To get started with how to say hello in Chinese, it’s important to know PinYin (the romanization/phonetics/alphabet) of the Chinese language.
For example, you can see what the PinYin looks like by viewing the letters written beneath the characters:
The pronunciation is similar to “knee how,” but notice that there are also markings above some of the vowels. This let’s you know the tone to use when speaking the words in Chinese. The tone marking you see above is known as the third tone or the “falling and rising tone.” That is because your voice must fall and rise in pitch in order to say the tone correctly. For more on how to Learn to Speak Chinese , read this eBook on your tablet with the Kindle app.
You’ll see what I mean by taking a look at this video on hello in Chinese . . .
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Hello in Chinese–the Polite Version
This more polite version of hello in Chinese should always be used when addressing the elderly, but is also very appropriate at formal occasions for your peers or those to whom you wish to show respect. Since this phrase is SO close to the common greeting, you might want to pay special attention to the first Chinese character. Instead of “nĭ” said with the third tone, you will say “nín” said with the second tone which is a rising pitch. The pronunciation is much like “knee” but with an added “n” on the end, making it “kneen.”
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Although hello in Chinese is the standard form of how to say hello in Chinese, you can also say “hi” in Chinese. But, you will find that hi in Chinese is used much differently than where we would normally say hi!
I’ll try to explain it by situations so that you can see what I mean.
Hi in Chinese: in Conversation
First, you can say hi in Chinese almost like we would say, “Hey!” As in “Hey, how are you?” you could appropriately use the first version of hi in Chinese.
Notice that the Chinese character for hi in Chinese is pronounced “wèi” which sounds like our version of “way” but said with a falling fourth tone. That means that you should start just higher than your normal speaking voice and then drop your pitch as you say the word. It’s much like sighing, so think of “sigh” as you say the word “way” and you’ll have the first hi in Chinese down without a problem!
Hi in Chinese: on the Phone
Second, you’ll find that a type of hi in Chinese is used as people answer the telephone in Mainland China. Now in other Chinese-speaking countries, this might be considered rude, but in Mainland China it’s considered practical and a part of everyday life…
So, this hi in Chinese is almost like our “yes” as we are answering the telephone where someone might say, “Yes? Hello?” The literal meaning of this Chinese character, however, is “yea” much like our modern yes, but many still consider this phrase a way to say, “Hi. Hello.” as is commonly said on the phone.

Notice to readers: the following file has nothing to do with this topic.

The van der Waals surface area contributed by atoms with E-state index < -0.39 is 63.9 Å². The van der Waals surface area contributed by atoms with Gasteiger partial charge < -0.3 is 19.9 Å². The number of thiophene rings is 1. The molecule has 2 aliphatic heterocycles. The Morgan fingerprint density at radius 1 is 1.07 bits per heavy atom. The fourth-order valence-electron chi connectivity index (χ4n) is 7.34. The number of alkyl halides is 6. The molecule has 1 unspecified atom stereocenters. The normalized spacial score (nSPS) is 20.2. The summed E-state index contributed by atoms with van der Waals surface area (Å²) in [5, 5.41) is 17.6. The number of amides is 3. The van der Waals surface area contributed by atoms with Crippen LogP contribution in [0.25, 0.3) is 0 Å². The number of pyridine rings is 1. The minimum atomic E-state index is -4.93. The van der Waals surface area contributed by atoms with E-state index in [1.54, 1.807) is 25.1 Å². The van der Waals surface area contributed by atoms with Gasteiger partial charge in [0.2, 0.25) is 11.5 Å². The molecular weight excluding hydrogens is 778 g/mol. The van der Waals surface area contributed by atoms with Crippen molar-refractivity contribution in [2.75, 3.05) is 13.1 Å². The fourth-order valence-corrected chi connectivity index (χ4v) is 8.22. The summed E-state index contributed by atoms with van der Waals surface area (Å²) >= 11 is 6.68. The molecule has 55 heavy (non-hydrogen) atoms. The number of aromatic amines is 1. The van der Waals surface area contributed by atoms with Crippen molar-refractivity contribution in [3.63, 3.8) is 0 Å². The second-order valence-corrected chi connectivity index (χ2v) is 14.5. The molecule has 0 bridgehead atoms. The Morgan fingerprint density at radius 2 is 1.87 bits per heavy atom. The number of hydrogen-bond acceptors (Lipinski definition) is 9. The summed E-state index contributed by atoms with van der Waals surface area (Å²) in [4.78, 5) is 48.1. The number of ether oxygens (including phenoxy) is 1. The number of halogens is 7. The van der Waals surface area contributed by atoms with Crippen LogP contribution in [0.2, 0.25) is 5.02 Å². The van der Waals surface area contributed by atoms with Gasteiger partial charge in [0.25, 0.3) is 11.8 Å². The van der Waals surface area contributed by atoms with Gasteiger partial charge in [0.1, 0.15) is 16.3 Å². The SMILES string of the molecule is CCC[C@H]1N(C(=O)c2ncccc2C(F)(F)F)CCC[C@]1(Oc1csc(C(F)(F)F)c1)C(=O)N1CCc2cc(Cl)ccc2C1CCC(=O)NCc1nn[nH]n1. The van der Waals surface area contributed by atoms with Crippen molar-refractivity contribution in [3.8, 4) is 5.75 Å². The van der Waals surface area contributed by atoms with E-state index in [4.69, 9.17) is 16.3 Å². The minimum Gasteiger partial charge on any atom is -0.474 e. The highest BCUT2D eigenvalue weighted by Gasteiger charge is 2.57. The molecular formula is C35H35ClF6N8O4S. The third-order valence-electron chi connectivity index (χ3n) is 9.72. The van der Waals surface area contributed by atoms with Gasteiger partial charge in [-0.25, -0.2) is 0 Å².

In order to say this version of hi in Chinese, it’s pronounced “wĕi” which means that you’re still going to use “way,” but that your voice will do something else! (It’s a little tricky, but it can be done)! So, to pronounce this, you would start out at your normal speaking voice, lower the pitch for a period of time, and THEN raise the pitch at the end.
I know, it’s crazy—a little like acrobatics for the voice! (Think of when you say, out of frustration “oh,” or when you might say “no” to someone to demonstrate that it’s not like that at all! This is the type of sound you’re looking for). For more on Chinese tones, visit my blog.
Now, you can see two different ways to say hi in Chinese—one almost like “hey” and the other for when answering the phone. See, the Chinese language can be quite an adventure just in saying hi in Chinese!
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Video on How Are You in Chinese
How are you in Chinese is closely linked to the Chinese phrase for hello in Chinese. The Chinese language is quite interesting when you follow some of the connections between Chinese characters or Chinese phrases! Still, you’ll find this video on how are you in Chinese easy to follow.
Review of How Are You in Chinese
From the video, you’ve gathered that asking how are you is as simple as three Chinese characters, 你好吗? Yet, saying this Chinese phrase with the right Chinese tones is probably the most important part of asking this question. With the tones said properly, though, you’re off to a great start in Mandarin Chinese! Best to you in saying, “How are you?” in Chinese!
More on How Are You in Chinese
For a less formal means of asking how are you in Chinese, you should try 你怎么样? This phrase is used when you already know someone and is closer to asking, “How have you been?” or “How’s it going?” But, if that’s what you’re trying to communicate by asking how are you in Chinese, you should probably use this phrase.
Let’s take a closer look at this more familiar Chinese phrase.
- 你 (nǐ or “knee”) is said with the falling and rising third tone for “you”
- 怎么 (zěn me or “dsen muh”) is said with the third tone and then the neutral tone for “how”
- 样 (yàng or “young”) is said with the falling forth tone and means “state or condition”
Using How Are You in Chinese
Now, whether you’re addressing someone you just met with 你好吗? or talking with someone you know pretty well and asking 你怎么样?, you’ll be able to ask, “How are you?” in Chinese properly!